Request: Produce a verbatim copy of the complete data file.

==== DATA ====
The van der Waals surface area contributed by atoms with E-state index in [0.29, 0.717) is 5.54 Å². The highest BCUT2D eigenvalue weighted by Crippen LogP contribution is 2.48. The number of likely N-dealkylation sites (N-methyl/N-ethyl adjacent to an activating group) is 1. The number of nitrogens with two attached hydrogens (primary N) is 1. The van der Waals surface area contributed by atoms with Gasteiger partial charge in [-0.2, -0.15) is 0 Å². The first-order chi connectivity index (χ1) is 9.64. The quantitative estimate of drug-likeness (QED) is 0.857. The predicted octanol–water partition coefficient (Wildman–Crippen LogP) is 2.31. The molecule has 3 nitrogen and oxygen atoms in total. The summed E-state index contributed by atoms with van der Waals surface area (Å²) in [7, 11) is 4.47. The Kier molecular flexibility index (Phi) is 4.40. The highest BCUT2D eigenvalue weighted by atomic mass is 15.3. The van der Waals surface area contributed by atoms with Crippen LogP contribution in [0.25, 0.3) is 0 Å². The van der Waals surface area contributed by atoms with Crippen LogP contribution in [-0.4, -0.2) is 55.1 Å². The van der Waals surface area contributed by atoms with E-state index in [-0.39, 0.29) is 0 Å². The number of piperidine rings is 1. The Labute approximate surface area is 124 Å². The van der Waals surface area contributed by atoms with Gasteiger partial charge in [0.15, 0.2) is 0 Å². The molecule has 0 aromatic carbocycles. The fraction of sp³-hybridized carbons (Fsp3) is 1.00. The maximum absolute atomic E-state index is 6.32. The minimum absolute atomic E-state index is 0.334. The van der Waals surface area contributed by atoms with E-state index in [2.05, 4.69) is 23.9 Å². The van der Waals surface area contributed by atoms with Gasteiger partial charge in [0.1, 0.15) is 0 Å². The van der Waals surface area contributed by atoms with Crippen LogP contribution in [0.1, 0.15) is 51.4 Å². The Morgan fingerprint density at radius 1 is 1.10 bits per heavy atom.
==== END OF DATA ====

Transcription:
The van der Waals surface area contributed by atoms with E-state index in [0.29, 0.717) is 5.54 Å². The highest BCUT2D eigenvalue weighted by Crippen LogP contribution is 2.48. The number of likely N-dealkylation sites (N-methyl/N-ethyl adjacent to an activating group) is 1. The number of nitrogens with two attached hydrogens (primary N) is 1. The van der Waals surface area contributed by atoms with Gasteiger partial charge in [-0.2, -0.15) is 0 Å². The first-order chi connectivity index (χ1) is 9.64. The quantitative estimate of drug-likeness (QED) is 0.857. The predicted octanol–water partition coefficient (Wildman–Crippen LogP) is 2.31. The molecule has 3 nitrogen and oxygen atoms in total. The summed E-state index contributed by atoms with van der Waals surface area (Å²) in [7, 11) is 4.47. The Kier molecular flexibility index (Phi) is 4.40. The highest BCUT2D eigenvalue weighted by atomic mass is 15.3. The van der Waals surface area contributed by atoms with Crippen LogP contribution in [0.25, 0.3) is 0 Å². The van der Waals surface area contributed by atoms with Crippen LogP contribution in [-0.4, -0.2) is 55.1 Å². The van der Waals surface area contributed by atoms with E-state index in [-0.39, 0.29) is 0 Å². The number of piperidine rings is 1. The Labute approximate surface area is 124 Å². The van der Waals surface area contributed by atoms with Gasteiger partial charge in [0.15, 0.2) is 0 Å². The molecule has 0 aromatic carbocycles. The fraction of sp³-hybridized carbons (Fsp3) is 1.00. The maximum absolute atomic E-state index is 6.32. The minimum absolute atomic E-state index is 0.334. The van der Waals surface area contributed by atoms with E-state index in [2.05, 4.69) is 23.9 Å². The van der Waals surface area contributed by atoms with Gasteiger partial charge in [0.1, 0.15) is 0 Å². The van der Waals surface area contributed by atoms with Crippen LogP contribution in [0.1, 0.15) is 51.4 Å². The Morgan fingerprint density at radius 1 is 1.10 bits per heavy atom.